Low-cost smart textile sensor could help tackle the spread of tuberculosis in Asia and Africa

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Scientists are developing a low-cost smart textile sensor for early detection of tuberculosis in people and cattle which they hope will help tackle the spread of the disease in Asia and Africa.

The Nottingham Trent University project – the first of its kind – aims to target transmission of the disease in farms and farming communities in developing countries.

The researchers are creating a smart textile wearable sensor which would alert the wearer to early stage TB when detected in their sweat, along with a separate sensor which would identify it in the saliva of cattle during the milking process.

TB is caused by bacteria that typically affects the lung and is a zoonotic disease, meaning it can be naturally transmitted from animals to humans.

While human TB can be treated with antibiotics, this is not the case for cattle – and many countries have poor detection systems and healthcare.

In 2021 an estimated 10.6 million people fell ill with TB worldwide and 1.6 million died from the disease, making it the second leading infectious killer after COVID-19.

In 2014 it was estimated that there were 9.6 million cases of TB worldwide with 1.5 million deaths - and Asia and Africa occupied 86% of all cases.

TB symptoms in people can look mild and it can take weeks from the initial infection before someone feels unwell - in some cases, known as latent TB, the infection does not cause any symptoms, allowing it to spread even more easily.

The Nottingham researchers aim to develop a cheap, biodegradable and non-invasive device which would have a tiny fabric strip sensor – about 0.1 mm thick – which would react with TB bacteria and give a reading of TB, latent TB or nothing.

The technology would help to reduce transmission among people in communities and enable intervention through the early segregation of infected cattle, minimising the risk of endangering and potentially slaughtering other animals. 

Information from the sensing system would also be used to control the environment on the farm, such as providing disinfectant footpaths between farm buildings, clean housing and equipment and helping to avoid the sharing of equipment between farms.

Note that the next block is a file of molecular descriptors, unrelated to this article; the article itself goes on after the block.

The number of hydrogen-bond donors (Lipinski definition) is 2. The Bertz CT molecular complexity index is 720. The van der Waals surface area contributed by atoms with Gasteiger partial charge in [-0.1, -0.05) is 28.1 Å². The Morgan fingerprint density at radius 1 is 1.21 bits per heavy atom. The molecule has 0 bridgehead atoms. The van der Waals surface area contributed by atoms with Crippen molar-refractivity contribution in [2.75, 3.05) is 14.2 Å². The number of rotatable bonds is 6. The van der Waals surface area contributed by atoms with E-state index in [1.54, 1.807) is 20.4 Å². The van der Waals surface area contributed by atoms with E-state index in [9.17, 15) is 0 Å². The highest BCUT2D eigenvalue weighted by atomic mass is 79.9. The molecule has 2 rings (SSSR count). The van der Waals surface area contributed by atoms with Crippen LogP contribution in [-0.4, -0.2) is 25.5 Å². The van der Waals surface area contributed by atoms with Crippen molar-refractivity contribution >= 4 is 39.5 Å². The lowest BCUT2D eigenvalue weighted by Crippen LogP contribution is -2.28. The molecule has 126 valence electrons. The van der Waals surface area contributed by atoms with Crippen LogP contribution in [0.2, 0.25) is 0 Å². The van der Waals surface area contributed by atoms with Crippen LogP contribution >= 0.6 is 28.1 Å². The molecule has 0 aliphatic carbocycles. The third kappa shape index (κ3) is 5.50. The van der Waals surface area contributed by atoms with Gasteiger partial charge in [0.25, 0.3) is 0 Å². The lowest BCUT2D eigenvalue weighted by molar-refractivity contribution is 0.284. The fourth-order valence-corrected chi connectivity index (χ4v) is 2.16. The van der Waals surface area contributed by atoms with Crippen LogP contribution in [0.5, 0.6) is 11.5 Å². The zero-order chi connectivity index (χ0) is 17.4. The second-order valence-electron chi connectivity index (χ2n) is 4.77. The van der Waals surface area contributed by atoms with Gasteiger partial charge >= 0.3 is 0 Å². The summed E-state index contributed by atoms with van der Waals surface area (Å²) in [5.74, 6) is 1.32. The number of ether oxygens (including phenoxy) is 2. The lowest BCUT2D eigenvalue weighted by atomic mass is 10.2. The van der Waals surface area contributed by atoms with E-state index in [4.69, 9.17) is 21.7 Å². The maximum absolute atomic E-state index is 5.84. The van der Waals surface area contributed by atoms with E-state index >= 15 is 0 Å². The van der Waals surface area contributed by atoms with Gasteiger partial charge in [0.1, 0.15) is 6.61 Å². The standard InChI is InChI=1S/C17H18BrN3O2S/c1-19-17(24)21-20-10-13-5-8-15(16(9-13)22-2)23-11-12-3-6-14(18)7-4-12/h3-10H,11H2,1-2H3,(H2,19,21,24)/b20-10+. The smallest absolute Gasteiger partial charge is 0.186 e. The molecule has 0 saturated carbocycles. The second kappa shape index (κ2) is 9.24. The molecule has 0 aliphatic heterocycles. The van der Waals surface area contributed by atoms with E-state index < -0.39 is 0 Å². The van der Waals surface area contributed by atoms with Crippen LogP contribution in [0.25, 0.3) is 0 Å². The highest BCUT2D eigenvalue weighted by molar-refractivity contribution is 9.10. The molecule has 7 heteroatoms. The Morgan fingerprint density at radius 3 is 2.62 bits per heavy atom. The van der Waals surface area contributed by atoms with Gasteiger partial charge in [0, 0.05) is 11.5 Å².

TB can be transmitted through direct contact with infected domestic and wild animals, or indirectly through environmental contamination or consuming raw milk dairy products or meat.

In many developed countries the preferred approach to managing TB in infected animals is to ‘test and slaughter’, whereby if one or more animal tests positive they are slaughtered along with any others in the herd thought to be at high risk.

This is not practical in some heavily infected countries, however, as it could necessitate slaughtering a large number of cattle, which may not be feasible due to human resource or financial limitations, or for cultural reasons.

Human TB is often confirmed via patients’ sputum – or phlegm – but its sensitivity is low and other challenges mean that there can be a delay in diagnosing the disease. Other detection methods and techniques are not routinely used in developing countries due to their cost or complexity.

A skin test is the standard method for detecting animal TB but takes 72 hours to reveal the results – and as well as being expensive, blood-based tests can take up to eight weeks.

The project combines expertise and infrastructure from NTU’s School of Science and Technology, School of Animal Rural and Environmental Sciences and Medical Technologies Innovation Facility.

“TB remains a leading cause of disease and mortality in developing countries – in low-middle income countries about seven percent of all deaths are attributed to it,” said researcher Dr Yang Wei, an expert in electronic textiles and electronic engineering in Nottingham Trent University’s School of Science and Technology.

There is no single solution to monitor TB in both humans and animals and we aim to fulfil this gap by combining engineering, human health and animal health to provide a user-friendly wearable monitoring system.

In South Asia and Africa if cattle is infected we may not know and would not slaughter the infected animals. And we often can’t test people as there are no resources, people, or equipment to do so. This all contributes to disease spread and death and the numbers are unfortunately getting worse.”

Dr Yang Wei

The researchers hope that the same platform could be used for other diseases commonly found in human and animals.

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